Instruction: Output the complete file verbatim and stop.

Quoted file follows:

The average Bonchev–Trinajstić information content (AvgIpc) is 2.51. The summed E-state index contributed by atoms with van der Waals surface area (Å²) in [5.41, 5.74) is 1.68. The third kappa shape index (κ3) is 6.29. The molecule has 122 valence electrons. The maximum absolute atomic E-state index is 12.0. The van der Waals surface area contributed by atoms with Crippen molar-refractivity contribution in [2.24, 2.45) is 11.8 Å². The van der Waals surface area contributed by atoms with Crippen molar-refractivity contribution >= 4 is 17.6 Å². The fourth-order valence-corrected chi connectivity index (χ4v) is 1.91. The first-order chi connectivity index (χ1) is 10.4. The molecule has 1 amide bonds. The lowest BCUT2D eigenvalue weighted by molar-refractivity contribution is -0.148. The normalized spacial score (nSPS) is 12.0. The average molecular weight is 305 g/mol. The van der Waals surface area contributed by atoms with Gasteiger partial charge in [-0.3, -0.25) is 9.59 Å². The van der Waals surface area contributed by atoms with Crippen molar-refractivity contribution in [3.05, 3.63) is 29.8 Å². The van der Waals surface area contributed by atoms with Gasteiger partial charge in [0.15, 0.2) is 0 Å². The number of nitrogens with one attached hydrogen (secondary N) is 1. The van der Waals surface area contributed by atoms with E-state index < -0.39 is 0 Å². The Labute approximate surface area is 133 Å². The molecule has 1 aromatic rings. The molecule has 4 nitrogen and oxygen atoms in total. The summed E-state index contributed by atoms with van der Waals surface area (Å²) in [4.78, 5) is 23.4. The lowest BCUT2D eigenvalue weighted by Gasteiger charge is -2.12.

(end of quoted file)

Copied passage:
The average Bonchev–Trinajstić information content (AvgIpc) is 2.51. The summed E-state index contributed by atoms with van der Waals surface area (Å²) in [5.41, 5.74) is 1.68. The third kappa shape index (κ3) is 6.29. The molecule has 122 valence electrons. The maximum absolute atomic E-state index is 12.0. The van der Waals surface area contributed by atoms with Crippen molar-refractivity contribution in [2.24, 2.45) is 11.8 Å². The van der Waals surface area contributed by atoms with Crippen molar-refractivity contribution >= 4 is 17.6 Å². The fourth-order valence-corrected chi connectivity index (χ4v) is 1.91. The first-order chi connectivity index (χ1) is 10.4. The molecule has 1 amide bonds. The lowest BCUT2D eigenvalue weighted by molar-refractivity contribution is -0.148. The normalized spacial score (nSPS) is 12.0. The average molecular weight is 305 g/mol. The van der Waals surface area contributed by atoms with Gasteiger partial charge in [-0.3, -0.25) is 9.59 Å². The van der Waals surface area contributed by atoms with Crippen molar-refractivity contribution in [3.05, 3.63) is 29.8 Å². The van der Waals surface area contributed by atoms with Gasteiger partial charge in [0.15, 0.2) is 0 Å². The number of nitrogens with one attached hydrogen (secondary N) is 1. The van der Waals surface area contributed by atoms with E-state index < -0.39 is 0 Å². The Labute approximate surface area is 133 Å². The molecule has 1 aromatic rings. The molecule has 4 nitrogen and oxygen atoms in total. The summed E-state index contributed by atoms with van der Waals surface area (Å²) in [4.78, 5) is 23.4. The lowest BCUT2D eigenvalue weighted by Gasteiger charge is -2.12.